More individuals have been charged with violations of the FCPA in the past few years than ever before in the statute’s history. The government has indicated repeatedly that this is a trend they expect to continue. Accordingly, defending individuals in FCPA matters is becoming increasingly common. But representing individuals in FCPA cases is different in important ways from defending corporations; the issues faced by corporations whose people are charged are notably different from the issues faced by corporations which themselves are charged. A panel of experts at the New York City Bar recently shared their insights on salient concerns related to representing individuals facing FCPA charges. The FCPA Report is synthesizing their advice in a two-part article series. This article, the second in the series, addresses advising individual FCPA defendants on whether to participate in a company interview; when and how to cooperate with counsel for other individuals; and tips for cooperating with the government. The first article discussed the primary differences between representing individuals and corporations; the key points to remember when negotiating payment of an individual’s attorney fees; when to enter into and how to draft Joint Defense Agreements; and how to gather information from company counsel. See “How to Defend Individuals Against FCPA Charges (Part One of Two)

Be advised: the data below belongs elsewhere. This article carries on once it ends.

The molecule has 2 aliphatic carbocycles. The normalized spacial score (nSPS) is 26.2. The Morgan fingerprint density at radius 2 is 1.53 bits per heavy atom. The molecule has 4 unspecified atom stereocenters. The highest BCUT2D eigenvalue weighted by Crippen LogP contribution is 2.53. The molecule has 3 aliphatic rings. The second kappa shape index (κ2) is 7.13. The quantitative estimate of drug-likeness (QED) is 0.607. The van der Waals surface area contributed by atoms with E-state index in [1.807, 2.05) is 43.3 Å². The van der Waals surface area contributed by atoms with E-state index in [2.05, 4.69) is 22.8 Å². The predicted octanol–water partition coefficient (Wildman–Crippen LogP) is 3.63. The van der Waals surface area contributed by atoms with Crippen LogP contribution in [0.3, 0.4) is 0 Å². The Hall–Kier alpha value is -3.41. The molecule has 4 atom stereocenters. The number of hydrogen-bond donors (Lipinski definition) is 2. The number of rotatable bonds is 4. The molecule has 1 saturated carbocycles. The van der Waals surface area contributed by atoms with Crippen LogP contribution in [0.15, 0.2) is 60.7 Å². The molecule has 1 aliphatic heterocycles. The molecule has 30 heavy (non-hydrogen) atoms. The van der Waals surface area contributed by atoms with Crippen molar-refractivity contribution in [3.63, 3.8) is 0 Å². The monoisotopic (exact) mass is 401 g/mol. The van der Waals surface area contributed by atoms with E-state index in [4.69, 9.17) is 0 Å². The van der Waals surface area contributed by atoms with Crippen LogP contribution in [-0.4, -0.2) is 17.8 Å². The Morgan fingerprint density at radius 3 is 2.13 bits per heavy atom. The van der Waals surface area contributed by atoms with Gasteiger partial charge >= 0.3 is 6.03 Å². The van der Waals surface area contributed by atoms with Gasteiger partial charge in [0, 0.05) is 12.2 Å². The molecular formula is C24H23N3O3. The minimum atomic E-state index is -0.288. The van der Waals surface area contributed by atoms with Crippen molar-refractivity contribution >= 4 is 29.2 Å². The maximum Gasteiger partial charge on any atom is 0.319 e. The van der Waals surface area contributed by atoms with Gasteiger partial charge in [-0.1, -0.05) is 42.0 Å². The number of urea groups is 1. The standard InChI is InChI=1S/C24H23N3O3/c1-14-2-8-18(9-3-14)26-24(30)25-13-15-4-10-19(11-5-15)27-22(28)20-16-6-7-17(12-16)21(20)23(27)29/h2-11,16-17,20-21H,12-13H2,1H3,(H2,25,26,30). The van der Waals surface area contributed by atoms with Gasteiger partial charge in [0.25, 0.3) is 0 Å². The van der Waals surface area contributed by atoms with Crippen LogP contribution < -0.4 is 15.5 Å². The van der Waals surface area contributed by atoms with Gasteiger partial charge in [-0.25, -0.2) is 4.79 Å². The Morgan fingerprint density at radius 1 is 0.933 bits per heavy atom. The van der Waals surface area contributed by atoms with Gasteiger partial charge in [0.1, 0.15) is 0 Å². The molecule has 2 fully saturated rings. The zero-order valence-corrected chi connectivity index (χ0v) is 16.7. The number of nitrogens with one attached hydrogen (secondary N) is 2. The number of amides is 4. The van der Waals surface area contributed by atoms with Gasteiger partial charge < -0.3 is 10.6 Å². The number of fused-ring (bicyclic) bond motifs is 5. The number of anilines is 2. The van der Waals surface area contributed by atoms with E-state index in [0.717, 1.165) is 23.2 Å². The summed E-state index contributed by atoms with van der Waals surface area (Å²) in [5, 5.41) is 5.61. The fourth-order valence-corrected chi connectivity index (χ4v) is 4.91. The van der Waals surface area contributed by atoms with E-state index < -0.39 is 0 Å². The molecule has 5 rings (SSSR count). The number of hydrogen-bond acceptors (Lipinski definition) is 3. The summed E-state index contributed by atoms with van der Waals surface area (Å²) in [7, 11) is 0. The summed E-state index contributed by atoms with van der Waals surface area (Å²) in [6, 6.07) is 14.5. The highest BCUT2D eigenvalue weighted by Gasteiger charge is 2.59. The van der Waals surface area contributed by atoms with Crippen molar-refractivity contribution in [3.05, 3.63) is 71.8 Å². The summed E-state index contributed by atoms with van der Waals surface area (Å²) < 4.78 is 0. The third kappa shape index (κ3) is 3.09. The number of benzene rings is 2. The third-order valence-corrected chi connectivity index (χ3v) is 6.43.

,” The FCPA Report, Vol. 2, No. 5 (Mar. 6, 2013).